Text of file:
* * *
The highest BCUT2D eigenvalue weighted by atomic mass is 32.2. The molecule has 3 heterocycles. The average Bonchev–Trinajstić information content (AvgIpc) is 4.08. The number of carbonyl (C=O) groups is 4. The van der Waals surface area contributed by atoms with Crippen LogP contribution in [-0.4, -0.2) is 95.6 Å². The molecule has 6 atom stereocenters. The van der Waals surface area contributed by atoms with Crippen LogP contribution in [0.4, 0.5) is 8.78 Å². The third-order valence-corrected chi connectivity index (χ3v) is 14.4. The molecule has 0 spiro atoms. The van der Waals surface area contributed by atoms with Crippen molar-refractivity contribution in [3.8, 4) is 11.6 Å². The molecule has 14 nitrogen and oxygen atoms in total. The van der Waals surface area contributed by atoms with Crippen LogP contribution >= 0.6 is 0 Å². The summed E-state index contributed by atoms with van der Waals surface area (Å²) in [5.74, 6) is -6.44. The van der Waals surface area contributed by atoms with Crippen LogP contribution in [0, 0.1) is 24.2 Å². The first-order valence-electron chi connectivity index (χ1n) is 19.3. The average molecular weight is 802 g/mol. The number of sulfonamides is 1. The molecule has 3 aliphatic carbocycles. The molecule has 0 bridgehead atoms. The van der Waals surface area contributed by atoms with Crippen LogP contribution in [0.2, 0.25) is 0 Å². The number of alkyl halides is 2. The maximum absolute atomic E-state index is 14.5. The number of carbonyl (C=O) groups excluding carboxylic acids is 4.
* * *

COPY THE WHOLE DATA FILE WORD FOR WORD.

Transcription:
The highest BCUT2D eigenvalue weighted by atomic mass is 32.2. The molecule has 3 heterocycles. The average Bonchev–Trinajstić information content (AvgIpc) is 4.08. The number of carbonyl (C=O) groups is 4. The van der Waals surface area contributed by atoms with Crippen LogP contribution in [-0.4, -0.2) is 95.6 Å². The molecule has 6 atom stereocenters. The van der Waals surface area contributed by atoms with Crippen LogP contribution in [0.4, 0.5) is 8.78 Å². The third-order valence-corrected chi connectivity index (χ3v) is 14.4. The molecule has 0 spiro atoms. The van der Waals surface area contributed by atoms with Crippen molar-refractivity contribution in [3.8, 4) is 11.6 Å². The molecule has 14 nitrogen and oxygen atoms in total. The van der Waals surface area contributed by atoms with Crippen LogP contribution >= 0.6 is 0 Å². The summed E-state index contributed by atoms with van der Waals surface area (Å²) in [5.74, 6) is -6.44. The van der Waals surface area contributed by atoms with Crippen LogP contribution in [0, 0.1) is 24.2 Å². The first-order valence-electron chi connectivity index (χ1n) is 19.3. The average molecular weight is 802 g/mol. The number of sulfonamides is 1. The molecule has 3 aliphatic carbocycles. The molecule has 0 bridgehead atoms. The van der Waals surface area contributed by atoms with Crippen LogP contribution in [0.2, 0.25) is 0 Å². The number of alkyl halides is 2. The maximum absolute atomic E-state index is 14.5. The number of carbonyl (C=O) groups excluding carboxylic acids is 4.